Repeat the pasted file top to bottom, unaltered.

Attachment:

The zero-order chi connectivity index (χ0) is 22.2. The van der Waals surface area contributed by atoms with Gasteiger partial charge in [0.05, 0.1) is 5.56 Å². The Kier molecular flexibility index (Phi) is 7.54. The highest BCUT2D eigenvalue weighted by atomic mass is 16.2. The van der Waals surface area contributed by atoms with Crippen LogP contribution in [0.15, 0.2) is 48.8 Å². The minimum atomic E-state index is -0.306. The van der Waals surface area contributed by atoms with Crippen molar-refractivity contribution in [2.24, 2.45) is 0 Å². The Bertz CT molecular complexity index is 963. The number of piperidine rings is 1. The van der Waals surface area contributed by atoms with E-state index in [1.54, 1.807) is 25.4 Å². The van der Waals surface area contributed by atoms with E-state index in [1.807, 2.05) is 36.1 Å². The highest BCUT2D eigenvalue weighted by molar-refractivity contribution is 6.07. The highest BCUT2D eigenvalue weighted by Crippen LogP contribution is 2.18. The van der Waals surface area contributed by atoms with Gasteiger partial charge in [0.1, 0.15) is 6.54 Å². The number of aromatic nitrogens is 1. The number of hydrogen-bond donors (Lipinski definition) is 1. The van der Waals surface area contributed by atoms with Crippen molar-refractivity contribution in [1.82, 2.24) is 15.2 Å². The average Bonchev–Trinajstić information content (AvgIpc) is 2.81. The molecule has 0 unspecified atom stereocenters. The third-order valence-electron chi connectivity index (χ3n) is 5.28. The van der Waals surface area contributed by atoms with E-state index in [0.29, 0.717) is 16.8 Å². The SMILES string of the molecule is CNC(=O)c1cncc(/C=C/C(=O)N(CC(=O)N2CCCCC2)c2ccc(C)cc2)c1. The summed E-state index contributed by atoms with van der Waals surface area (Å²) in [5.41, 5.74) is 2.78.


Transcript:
The zero-order chi connectivity index (χ0) is 22.2. The van der Waals surface area contributed by atoms with Gasteiger partial charge in [0.05, 0.1) is 5.56 Å². The Kier molecular flexibility index (Phi) is 7.54. The highest BCUT2D eigenvalue weighted by atomic mass is 16.2. The van der Waals surface area contributed by atoms with Crippen LogP contribution in [0.15, 0.2) is 48.8 Å². The minimum atomic E-state index is -0.306. The van der Waals surface area contributed by atoms with Crippen molar-refractivity contribution in [2.24, 2.45) is 0 Å². The Bertz CT molecular complexity index is 963. The number of piperidine rings is 1. The van der Waals surface area contributed by atoms with E-state index in [1.54, 1.807) is 25.4 Å². The van der Waals surface area contributed by atoms with E-state index in [1.807, 2.05) is 36.1 Å². The highest BCUT2D eigenvalue weighted by molar-refractivity contribution is 6.07. The highest BCUT2D eigenvalue weighted by Crippen LogP contribution is 2.18. The van der Waals surface area contributed by atoms with Gasteiger partial charge in [0.1, 0.15) is 6.54 Å². The number of aromatic nitrogens is 1. The number of hydrogen-bond donors (Lipinski definition) is 1. The van der Waals surface area contributed by atoms with Crippen molar-refractivity contribution in [1.82, 2.24) is 15.2 Å². The average Bonchev–Trinajstić information content (AvgIpc) is 2.81. The molecule has 0 unspecified atom stereocenters. The third-order valence-electron chi connectivity index (χ3n) is 5.28. The van der Waals surface area contributed by atoms with E-state index in [0.29, 0.717) is 16.8 Å². The SMILES string of the molecule is CNC(=O)c1cncc(/C=C/C(=O)N(CC(=O)N2CCCCC2)c2ccc(C)cc2)c1. The summed E-state index contributed by atoms with van der Waals surface area (Å²) in [5.41, 5.74) is 2.78.